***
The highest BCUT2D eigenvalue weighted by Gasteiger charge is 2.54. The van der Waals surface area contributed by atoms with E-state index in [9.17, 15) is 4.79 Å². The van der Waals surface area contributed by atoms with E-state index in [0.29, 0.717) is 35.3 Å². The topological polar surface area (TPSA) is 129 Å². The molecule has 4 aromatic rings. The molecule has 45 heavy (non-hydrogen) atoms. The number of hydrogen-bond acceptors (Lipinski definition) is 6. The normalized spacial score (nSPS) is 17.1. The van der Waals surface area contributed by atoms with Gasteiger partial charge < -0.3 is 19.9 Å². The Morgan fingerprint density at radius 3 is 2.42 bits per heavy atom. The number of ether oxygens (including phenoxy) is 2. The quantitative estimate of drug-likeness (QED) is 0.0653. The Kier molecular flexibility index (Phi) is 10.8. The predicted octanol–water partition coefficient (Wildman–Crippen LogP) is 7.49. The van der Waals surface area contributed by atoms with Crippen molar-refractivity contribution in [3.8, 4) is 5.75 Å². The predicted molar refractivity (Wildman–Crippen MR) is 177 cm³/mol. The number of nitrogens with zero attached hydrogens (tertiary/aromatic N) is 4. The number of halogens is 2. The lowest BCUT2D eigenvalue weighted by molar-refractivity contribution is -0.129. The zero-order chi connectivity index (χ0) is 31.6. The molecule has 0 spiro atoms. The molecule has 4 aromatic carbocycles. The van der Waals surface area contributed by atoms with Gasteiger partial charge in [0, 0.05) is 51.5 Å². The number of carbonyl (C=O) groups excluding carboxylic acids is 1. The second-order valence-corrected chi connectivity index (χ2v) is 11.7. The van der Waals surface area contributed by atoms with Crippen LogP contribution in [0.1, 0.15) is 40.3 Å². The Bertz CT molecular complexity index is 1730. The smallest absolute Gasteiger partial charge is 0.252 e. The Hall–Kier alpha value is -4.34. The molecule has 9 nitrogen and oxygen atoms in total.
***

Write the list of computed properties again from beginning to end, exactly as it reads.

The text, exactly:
The highest BCUT2D eigenvalue weighted by Gasteiger charge is 2.54. The van der Waals surface area contributed by atoms with E-state index in [9.17, 15) is 4.79 Å². The van der Waals surface area contributed by atoms with E-state index in [0.29, 0.717) is 35.3 Å². The topological polar surface area (TPSA) is 129 Å². The molecule has 4 aromatic rings. The molecule has 45 heavy (non-hydrogen) atoms. The number of hydrogen-bond acceptors (Lipinski definition) is 6. The normalized spacial score (nSPS) is 17.1. The van der Waals surface area contributed by atoms with Gasteiger partial charge < -0.3 is 19.9 Å². The Morgan fingerprint density at radius 3 is 2.42 bits per heavy atom. The number of ether oxygens (including phenoxy) is 2. The quantitative estimate of drug-likeness (QED) is 0.0653. The Kier molecular flexibility index (Phi) is 10.8. The predicted octanol–water partition coefficient (Wildman–Crippen LogP) is 7.49. The van der Waals surface area contributed by atoms with Crippen molar-refractivity contribution in [3.8, 4) is 5.75 Å². The predicted molar refractivity (Wildman–Crippen MR) is 177 cm³/mol. The number of nitrogens with zero attached hydrogens (tertiary/aromatic N) is 4. The number of halogens is 2. The lowest BCUT2D eigenvalue weighted by molar-refractivity contribution is -0.129. The zero-order chi connectivity index (χ0) is 31.6. The molecule has 0 spiro atoms. The molecule has 4 aromatic carbocycles. The van der Waals surface area contributed by atoms with Gasteiger partial charge in [0, 0.05) is 51.5 Å². The number of carbonyl (C=O) groups excluding carboxylic acids is 1. The second-order valence-corrected chi connectivity index (χ2v) is 11.7. The van der Waals surface area contributed by atoms with Crippen LogP contribution in [0.1, 0.15) is 40.3 Å². The Bertz CT molecular complexity index is 1730. The smallest absolute Gasteiger partial charge is 0.252 e. The Hall–Kier alpha value is -4.34. The molecule has 9 nitrogen and oxygen atoms in total.